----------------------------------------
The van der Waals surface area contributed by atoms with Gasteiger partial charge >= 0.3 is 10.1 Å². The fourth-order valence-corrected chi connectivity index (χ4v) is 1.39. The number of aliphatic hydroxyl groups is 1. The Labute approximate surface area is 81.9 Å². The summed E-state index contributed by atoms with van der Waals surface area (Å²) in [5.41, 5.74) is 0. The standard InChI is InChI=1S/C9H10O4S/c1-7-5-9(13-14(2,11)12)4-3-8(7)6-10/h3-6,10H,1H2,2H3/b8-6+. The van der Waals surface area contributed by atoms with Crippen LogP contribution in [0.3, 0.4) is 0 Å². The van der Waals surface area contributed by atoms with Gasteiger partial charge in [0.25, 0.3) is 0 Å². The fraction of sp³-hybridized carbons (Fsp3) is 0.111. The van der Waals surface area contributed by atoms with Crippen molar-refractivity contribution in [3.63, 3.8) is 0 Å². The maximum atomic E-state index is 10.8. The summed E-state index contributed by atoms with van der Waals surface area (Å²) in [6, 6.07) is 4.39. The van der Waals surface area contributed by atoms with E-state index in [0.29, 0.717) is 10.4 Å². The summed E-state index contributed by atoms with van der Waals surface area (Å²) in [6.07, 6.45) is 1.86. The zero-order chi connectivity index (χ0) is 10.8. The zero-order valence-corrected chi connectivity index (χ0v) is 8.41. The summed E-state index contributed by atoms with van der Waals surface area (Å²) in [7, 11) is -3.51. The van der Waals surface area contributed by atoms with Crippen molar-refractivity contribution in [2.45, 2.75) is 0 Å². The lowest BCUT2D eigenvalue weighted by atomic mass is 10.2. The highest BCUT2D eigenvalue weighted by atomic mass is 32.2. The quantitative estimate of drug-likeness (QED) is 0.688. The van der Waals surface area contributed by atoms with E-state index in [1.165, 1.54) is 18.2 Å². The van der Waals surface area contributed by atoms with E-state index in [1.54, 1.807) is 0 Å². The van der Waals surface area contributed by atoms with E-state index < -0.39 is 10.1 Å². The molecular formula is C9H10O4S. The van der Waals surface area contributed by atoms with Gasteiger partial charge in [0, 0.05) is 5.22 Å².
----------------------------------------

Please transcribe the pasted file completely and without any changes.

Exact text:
The van der Waals surface area contributed by atoms with Gasteiger partial charge >= 0.3 is 10.1 Å². The fourth-order valence-corrected chi connectivity index (χ4v) is 1.39. The number of aliphatic hydroxyl groups is 1. The Labute approximate surface area is 81.9 Å². The summed E-state index contributed by atoms with van der Waals surface area (Å²) in [5.41, 5.74) is 0. The standard InChI is InChI=1S/C9H10O4S/c1-7-5-9(13-14(2,11)12)4-3-8(7)6-10/h3-6,10H,1H2,2H3/b8-6+. The van der Waals surface area contributed by atoms with Crippen LogP contribution in [0.3, 0.4) is 0 Å². The van der Waals surface area contributed by atoms with Gasteiger partial charge in [0.25, 0.3) is 0 Å². The fraction of sp³-hybridized carbons (Fsp3) is 0.111. The van der Waals surface area contributed by atoms with Crippen molar-refractivity contribution in [3.63, 3.8) is 0 Å². The maximum atomic E-state index is 10.8. The summed E-state index contributed by atoms with van der Waals surface area (Å²) in [6, 6.07) is 4.39. The van der Waals surface area contributed by atoms with E-state index in [0.29, 0.717) is 10.4 Å². The summed E-state index contributed by atoms with van der Waals surface area (Å²) in [6.07, 6.45) is 1.86. The zero-order chi connectivity index (χ0) is 10.8. The zero-order valence-corrected chi connectivity index (χ0v) is 8.41. The summed E-state index contributed by atoms with van der Waals surface area (Å²) in [7, 11) is -3.51. The van der Waals surface area contributed by atoms with Crippen molar-refractivity contribution in [2.45, 2.75) is 0 Å². The lowest BCUT2D eigenvalue weighted by atomic mass is 10.2. The highest BCUT2D eigenvalue weighted by atomic mass is 32.2. The quantitative estimate of drug-likeness (QED) is 0.688. The van der Waals surface area contributed by atoms with E-state index in [1.165, 1.54) is 18.2 Å². The van der Waals surface area contributed by atoms with E-state index in [1.54, 1.807) is 0 Å². The van der Waals surface area contributed by atoms with E-state index < -0.39 is 10.1 Å². The molecular formula is C9H10O4S. The van der Waals surface area contributed by atoms with Gasteiger partial charge in [0, 0.05) is 5.22 Å².